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Tuesday, 10 September 1996
Page: 3823


Mrs DE-ANNE KELLY —Mr Acting Speaker—


Mr Lee —Mr Acting Speaker, I raise a point of order. My point of order is that you called the member for Dawson before she was on her feet.


Mr ACTING SPEAKER —She was rising.


Mrs DE-ANNE KELLY —My question is directed to the Treasurer. Our small businesses have suffered 13 years of the deficit and debt addicts on the other side of the House. My seat of Dawson is a regional centre and is dependent on small business. Treasurer, what plan do you have to give confidence and incentive to our small businesses?


Mr COSTELLO —I thank the honourable member for her question. I appreciate the fact that she does ask questions about Treasury matters, because you do not get them from the shadow Treasurer—still, he is having clinical treatment for relevance deprivation syndrome.

Mr Acting Speaker, you would be aware that, as part of the budget, the government announced significant improvements for rollover relief for small business in relation to the capital gains tax. The rollover relief will encourage small and medium sized enterprises to continue to expand by increasing the size of their businesses and by allowing the rollover of assets.

The features of the rollover relief announced in the budget are specifically targeted to small business. Rollover relief will be provided where the disposal and acquisition of some or all of the assets are for use in the same or another like kind business; where the proceeds from the disposal of an asset are reinvested within 12 months in the same or a like kind business; and where the taxpayer's total net business assets, including passive and active assets, do not exceed $5 million. Taxpayers will be eligible to claim rollover relief once every five years. This is a long overdue tax reform. After it is introduced, it is expected to relieve small business of up to $150 million in taxation.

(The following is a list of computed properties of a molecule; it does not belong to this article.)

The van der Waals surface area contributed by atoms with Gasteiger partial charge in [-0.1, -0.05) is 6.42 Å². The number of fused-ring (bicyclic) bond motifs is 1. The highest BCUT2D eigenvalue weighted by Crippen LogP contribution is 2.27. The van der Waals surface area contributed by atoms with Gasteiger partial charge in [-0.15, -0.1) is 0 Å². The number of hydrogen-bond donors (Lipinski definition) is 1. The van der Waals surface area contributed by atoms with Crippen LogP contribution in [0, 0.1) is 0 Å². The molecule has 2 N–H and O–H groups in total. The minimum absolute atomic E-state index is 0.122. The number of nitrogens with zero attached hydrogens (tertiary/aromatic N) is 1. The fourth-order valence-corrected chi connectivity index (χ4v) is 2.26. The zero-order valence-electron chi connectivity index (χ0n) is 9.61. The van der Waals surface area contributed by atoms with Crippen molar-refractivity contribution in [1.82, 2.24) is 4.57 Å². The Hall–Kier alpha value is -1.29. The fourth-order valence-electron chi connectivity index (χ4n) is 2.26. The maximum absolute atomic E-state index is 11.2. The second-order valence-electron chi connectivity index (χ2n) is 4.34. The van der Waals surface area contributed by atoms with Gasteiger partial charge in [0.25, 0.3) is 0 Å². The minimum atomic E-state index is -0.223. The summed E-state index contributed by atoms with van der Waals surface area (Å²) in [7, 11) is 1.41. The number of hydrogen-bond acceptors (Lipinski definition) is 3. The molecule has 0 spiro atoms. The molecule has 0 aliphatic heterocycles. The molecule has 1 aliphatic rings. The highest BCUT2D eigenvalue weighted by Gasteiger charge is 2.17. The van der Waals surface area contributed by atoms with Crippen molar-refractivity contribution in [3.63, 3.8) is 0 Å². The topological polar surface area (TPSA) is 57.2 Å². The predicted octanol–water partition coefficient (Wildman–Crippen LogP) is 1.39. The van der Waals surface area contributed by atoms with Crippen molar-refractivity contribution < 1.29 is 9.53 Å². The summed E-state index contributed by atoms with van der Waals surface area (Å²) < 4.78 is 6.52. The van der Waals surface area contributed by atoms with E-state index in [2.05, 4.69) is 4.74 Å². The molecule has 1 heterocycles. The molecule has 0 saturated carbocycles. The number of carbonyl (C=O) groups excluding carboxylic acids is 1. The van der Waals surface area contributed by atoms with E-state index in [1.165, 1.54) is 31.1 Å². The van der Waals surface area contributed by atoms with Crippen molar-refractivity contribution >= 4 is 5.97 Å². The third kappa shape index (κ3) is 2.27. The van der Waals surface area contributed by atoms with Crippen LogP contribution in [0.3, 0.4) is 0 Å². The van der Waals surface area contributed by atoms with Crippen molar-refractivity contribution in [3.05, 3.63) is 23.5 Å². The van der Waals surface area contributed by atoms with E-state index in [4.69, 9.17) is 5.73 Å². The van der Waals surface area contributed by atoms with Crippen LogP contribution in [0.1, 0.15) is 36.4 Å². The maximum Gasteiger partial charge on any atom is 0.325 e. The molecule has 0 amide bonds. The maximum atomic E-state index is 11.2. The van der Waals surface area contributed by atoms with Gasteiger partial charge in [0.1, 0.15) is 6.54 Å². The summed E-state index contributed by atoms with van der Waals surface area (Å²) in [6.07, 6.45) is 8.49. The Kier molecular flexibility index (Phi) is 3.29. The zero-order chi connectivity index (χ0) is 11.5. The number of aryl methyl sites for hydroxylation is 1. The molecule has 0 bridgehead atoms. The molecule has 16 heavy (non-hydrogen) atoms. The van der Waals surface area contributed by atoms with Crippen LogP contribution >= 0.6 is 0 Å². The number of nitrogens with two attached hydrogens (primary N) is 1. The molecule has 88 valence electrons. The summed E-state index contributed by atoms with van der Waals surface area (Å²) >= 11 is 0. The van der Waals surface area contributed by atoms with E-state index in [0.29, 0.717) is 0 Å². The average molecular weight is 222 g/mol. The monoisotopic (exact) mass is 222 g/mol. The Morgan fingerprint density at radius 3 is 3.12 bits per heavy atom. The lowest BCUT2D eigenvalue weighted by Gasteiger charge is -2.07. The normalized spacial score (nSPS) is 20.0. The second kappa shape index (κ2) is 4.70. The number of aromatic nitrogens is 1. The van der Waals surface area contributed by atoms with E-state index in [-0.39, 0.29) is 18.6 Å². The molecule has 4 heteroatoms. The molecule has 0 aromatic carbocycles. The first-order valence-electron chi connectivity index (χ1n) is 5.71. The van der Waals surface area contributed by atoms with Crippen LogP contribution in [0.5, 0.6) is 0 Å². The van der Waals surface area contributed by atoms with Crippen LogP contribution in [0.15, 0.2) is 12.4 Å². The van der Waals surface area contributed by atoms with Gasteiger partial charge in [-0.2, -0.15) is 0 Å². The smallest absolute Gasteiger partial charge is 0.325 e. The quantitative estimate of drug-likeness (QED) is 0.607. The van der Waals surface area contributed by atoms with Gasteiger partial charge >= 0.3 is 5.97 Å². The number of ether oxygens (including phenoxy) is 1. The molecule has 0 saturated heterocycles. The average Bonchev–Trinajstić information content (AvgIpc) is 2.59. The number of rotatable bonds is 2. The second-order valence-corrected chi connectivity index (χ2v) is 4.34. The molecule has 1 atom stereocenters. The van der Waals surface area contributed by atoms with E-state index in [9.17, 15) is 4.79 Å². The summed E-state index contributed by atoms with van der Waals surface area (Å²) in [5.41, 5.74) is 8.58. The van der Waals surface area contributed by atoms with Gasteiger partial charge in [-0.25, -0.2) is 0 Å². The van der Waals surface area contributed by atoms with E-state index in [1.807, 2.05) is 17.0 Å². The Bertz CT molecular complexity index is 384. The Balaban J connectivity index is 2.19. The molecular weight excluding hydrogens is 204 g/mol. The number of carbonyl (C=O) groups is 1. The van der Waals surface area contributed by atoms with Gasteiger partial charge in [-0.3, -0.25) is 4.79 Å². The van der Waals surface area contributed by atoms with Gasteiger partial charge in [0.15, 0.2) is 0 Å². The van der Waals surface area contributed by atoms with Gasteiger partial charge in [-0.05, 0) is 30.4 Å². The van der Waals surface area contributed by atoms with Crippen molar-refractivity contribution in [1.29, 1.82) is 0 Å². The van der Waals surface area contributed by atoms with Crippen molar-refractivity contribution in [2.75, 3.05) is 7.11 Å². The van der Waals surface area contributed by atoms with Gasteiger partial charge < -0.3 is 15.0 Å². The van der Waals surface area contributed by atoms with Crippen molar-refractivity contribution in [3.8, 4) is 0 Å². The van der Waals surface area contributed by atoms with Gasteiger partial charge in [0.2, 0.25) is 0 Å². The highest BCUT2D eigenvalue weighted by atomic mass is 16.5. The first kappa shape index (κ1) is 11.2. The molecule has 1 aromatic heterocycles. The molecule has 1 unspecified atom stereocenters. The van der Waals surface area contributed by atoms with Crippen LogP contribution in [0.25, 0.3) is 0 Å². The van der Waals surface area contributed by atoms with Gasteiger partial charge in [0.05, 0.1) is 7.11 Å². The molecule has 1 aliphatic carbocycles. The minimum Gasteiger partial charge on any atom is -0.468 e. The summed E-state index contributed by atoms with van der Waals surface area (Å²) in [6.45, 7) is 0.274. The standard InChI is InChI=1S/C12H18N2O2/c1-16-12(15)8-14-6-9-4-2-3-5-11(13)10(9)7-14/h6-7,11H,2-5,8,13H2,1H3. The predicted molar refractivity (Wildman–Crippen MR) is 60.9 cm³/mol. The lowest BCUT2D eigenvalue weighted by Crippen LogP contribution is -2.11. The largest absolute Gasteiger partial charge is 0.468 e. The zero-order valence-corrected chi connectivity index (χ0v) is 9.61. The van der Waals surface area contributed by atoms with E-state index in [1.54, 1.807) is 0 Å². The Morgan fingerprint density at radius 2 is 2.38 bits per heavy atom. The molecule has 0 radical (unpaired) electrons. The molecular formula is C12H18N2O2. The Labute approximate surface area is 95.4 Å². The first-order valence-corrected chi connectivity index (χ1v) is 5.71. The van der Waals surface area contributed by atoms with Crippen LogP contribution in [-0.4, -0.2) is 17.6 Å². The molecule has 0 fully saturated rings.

To allow sufficient time for consultation with the tax professions and small business on the operation of the measure, the rollover relief provisions will apply from 1 July 1997. The consultation process is already under way.

In addition to that, the government announced provisions to allow small business to rollover their savings into retirement. There are many small business proprietors who invest every dollar they have in their business, and they have the opportunity to use that not only as their livelihood but also as their savings. The relief of capital gains tax will also give them the opportunity to treat their business as part of their retirement planning.

It is clear that these reforms are well overdue. It is clear that they underline a commitment to the small business sector by the coalition government. They are welcome reforms; they will be of strong benefit to small business. It is part of the government's plan to grow small businesses bigger and to create employment and to encourage business in this country.